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Well, if you are going to get all sanctimonious why don't you get yourself a bike if most of your driving is such a short distance? That would save the earth even more! ;)

I think the hybrid approach is more likely to appeal to the masses who would like to save the earth AND have the freedom they had with their old-technology cars. Don't worry, there will be quite a few all-electric options out there by 2011.
 

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Electric Grid Clarifications

G35X

We will need to see some verification of your supposed electricity grounding during off-peak periods. Certainly not anything I am familar with.

You are correct, that in the grid, power is generated as 3-phase AC, and all the generators in the grid have to be "synchronized", such that they all become electrically "coupled" together (all rotate at exactly the same speed). For Florida, the grid is controlled by the system ISO (independent system operator) for the region (FRCC). I approximate summer capacity of the system is 53,000 MW (this equals about 71 million horsepower).

http://www.eia.doe.gov/fuelelectric.html

Since all these turbine generators are electrically coupled together, I estimate the system has about 20,000 tons of rotating machinery coupled together. When you flick on a big motor and its dims the lights, that's due to current draw in the local power lines. The 20,000 tons of rotating equipment doesn't flinch.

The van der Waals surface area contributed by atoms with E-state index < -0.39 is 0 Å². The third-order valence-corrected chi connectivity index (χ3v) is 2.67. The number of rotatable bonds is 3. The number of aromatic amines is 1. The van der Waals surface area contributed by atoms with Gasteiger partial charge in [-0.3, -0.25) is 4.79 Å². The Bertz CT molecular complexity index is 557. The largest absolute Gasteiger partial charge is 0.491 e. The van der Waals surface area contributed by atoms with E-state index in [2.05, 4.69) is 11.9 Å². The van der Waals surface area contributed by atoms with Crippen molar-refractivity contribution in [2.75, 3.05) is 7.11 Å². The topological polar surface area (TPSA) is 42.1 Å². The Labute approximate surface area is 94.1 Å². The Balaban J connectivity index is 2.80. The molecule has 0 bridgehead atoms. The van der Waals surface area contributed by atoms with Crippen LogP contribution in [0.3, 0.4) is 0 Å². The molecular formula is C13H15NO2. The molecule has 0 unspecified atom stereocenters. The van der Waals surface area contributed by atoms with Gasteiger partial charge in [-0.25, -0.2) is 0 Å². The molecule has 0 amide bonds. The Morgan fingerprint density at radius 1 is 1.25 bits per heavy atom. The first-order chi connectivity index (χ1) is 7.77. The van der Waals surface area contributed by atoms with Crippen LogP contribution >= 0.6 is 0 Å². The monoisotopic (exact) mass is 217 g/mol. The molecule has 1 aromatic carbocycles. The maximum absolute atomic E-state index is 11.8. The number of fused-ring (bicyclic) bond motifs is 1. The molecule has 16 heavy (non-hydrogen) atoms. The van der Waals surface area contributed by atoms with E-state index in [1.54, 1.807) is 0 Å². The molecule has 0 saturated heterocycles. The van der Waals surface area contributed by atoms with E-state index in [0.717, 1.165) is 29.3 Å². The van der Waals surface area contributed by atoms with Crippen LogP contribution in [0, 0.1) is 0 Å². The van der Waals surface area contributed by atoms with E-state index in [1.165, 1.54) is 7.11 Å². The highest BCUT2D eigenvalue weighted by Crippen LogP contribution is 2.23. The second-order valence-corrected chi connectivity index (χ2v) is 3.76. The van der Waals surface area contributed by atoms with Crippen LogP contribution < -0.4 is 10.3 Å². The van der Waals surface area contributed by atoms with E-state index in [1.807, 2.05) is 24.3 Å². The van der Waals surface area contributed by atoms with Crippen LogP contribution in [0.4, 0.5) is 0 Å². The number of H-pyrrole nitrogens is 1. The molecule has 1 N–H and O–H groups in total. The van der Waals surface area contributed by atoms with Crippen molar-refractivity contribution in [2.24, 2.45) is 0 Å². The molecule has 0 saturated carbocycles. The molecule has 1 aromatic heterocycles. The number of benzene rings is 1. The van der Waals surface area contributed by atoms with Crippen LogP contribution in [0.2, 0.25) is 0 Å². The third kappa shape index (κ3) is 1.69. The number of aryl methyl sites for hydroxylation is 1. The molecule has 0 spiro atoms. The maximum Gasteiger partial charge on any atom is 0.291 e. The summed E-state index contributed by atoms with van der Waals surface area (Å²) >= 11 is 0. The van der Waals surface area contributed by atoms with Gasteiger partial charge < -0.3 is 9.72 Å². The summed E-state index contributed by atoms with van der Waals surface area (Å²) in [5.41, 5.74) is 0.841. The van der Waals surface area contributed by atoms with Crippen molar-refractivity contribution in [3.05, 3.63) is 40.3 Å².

You seem to indicate that the machinery can't react to load changes, but that isn't true. First, the load changes in a large grid are typically not sudden, but happen at a rate of several percent per hour. But even in emergencies, a steam turbine can trip off line in less than 0.05 seconds (if a coupling breaks while the steam turbine is producing 500 MW, it will overspeed to destruction in less than a second, like driving full speed in a car and depressing the clutch). So I don't buy your theory of the equipment being too slow to adjust to the load. For a better look at a system's operation, see the CA ISO.

http://www.caiso.com/

Here you can see the power used in the grid on a daily basis. Its low was about 20,000 MW at 3 am, and the peak was almost 30,000 MW.